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Dear Up & Coming Weekly Readers:

Super Tuesdays have come and gone in North Carolina and other states, and even though the fields have narrowed to a handful of candidates still standing and time is growing increasingly short, we do not yet know who will bear our parties’ standards as we choose a Ppresident in November.

At the risk of sounding like a grouchy old lady, this entire, remarkable, and in my lifetime, unprecedented election season strikes me as heading down at least two tracks. We Americans — party affiliation notwithstanding — are behaving in two ways. We have either suspended our disbelief about what our wannabe officeholders tell us or we have thrown all reason to the wind and allow nothing to offend us. Stunningly, some of us are doing both.

Let’s talk about suspending rational thought.

I know Ted Cruz cannot singlehandedly do away with the Internal Revenue Service, because American presidents have no magic wands. In fact, they have Congress just down the street. Our Constitution created balances of power — thank you, thank you, Founding Fathers! 

I also know the United States cannot afford to provide universal healthcare and free college educations to everyone who might seek them, no matter what Bernie Sanders says on television. We simply do not have enough money. And, goodness gracious, The Donald cannot build a fortress wall along our nation’s southern border, nor can he bus or fly everyone in our nation illegally home to Mommy. Here again, there is not enough money — unless, of course, the Donald wants to spring for all this himself, and, of course, there is that pesky Congress again to manage.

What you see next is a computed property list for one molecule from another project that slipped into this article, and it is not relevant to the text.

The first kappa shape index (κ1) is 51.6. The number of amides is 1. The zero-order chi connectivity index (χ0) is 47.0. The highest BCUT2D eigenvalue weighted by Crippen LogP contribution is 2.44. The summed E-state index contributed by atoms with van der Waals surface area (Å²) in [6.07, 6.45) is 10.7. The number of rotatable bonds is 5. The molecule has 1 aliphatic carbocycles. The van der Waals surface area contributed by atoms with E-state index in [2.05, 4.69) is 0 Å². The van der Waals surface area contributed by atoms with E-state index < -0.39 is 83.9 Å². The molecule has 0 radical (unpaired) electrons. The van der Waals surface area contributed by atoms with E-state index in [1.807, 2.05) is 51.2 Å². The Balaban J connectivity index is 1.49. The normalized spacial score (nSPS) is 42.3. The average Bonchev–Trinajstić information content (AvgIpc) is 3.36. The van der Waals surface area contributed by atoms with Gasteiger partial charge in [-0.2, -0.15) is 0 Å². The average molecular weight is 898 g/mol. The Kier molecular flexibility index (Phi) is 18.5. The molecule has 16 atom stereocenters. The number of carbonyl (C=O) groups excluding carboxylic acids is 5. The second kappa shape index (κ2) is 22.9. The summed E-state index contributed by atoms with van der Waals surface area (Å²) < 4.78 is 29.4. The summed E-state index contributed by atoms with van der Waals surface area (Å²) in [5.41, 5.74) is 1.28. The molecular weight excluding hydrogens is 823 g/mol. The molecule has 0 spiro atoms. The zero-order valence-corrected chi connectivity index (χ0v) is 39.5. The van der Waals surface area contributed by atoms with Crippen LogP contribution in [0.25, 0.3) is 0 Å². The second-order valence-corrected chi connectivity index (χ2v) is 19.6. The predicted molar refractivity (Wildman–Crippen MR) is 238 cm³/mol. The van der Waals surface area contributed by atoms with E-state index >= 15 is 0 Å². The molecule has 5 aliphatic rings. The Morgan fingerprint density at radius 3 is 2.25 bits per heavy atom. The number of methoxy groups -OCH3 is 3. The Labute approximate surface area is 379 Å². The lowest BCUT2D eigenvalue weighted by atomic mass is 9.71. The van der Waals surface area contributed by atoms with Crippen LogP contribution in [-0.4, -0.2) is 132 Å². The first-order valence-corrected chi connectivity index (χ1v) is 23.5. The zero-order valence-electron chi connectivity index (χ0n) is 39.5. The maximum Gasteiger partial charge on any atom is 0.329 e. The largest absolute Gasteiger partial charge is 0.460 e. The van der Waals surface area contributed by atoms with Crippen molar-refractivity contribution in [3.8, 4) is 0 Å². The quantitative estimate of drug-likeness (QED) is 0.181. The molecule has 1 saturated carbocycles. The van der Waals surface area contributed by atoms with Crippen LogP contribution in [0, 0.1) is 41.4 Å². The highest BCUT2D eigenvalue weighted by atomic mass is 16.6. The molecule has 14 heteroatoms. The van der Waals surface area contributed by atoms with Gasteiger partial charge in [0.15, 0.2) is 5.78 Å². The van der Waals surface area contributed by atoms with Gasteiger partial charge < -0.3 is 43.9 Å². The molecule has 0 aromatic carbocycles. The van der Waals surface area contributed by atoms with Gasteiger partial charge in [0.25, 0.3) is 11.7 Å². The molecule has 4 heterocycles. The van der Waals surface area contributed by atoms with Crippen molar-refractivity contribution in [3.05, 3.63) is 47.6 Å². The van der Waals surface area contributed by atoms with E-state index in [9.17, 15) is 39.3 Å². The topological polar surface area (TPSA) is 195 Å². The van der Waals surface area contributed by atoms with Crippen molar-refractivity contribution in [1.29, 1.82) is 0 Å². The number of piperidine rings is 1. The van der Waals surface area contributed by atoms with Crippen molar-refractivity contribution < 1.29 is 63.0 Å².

Worth mentioning as well is the U. S. Supreme Court, which can smack down both president and Congress, at which point the cycle of figuring out new plans kicks in, and we are off again. Ours is far from a perfect governmental design, but I agree with Winston Churchill who famously observed about our messy system, “Democracy is the worst form of government, except for all the others.”

Hear! Hear! Anyone up for another system?

On the other front, American presidential politics have historically been rough and tumble from our earliest elections.  Even so, I am hardly the first person to fret about civility and decorum in this year’s campaigns. Our candidates have called names, accused entire groups of people of crimes, joked about the disabled, impugned a former prisoner of war’s courage, made negative remarks about each other’s physical appearances and commented on their own
and others’ body parts and bodily functions. 

Many Americans would not allow this kind of talk at the family dinner table, but we are not only tolerating it from our candidates, we are embracing it. 

It is as if we are having a collective temper tantrum.

Turn on your TV most any time, and the talking heads are chatting about anger in America, much of it centered on economic insecurity and inequality felt acutely by our nation’s shrinking middle class. I get that. I feel it, too, and worry about the Precious Jewels’ generation of young adults whom economists and sociologists say may not attain their parents’ level of physical or financial health. Our nation
 is in a period of transition, and change makes people uncomfortable and anxious.

I have to wonder, though, whether we are doing ourselves any favors by accepting candidate promises that simply cannot be true and by cheering on candidate words and behaviors that we would spurn in our own lives. Is choosing our leader and our face to the rest of the world out of anger and anxiety our best decision?

Elections almost always generate strong opinions and sometimes the passion we are seeing in the 2016 cycle, but I struggle to imagine that decisions based on emotion instead of rational thought will take us where we want to go. That has rarely worked in my personal life, and I do not think it will work in our collective public life. 

Having a temper tantrum in the voting booth is not rational decision making.

Thank you for letting me vent.


Fondly,

Margaret

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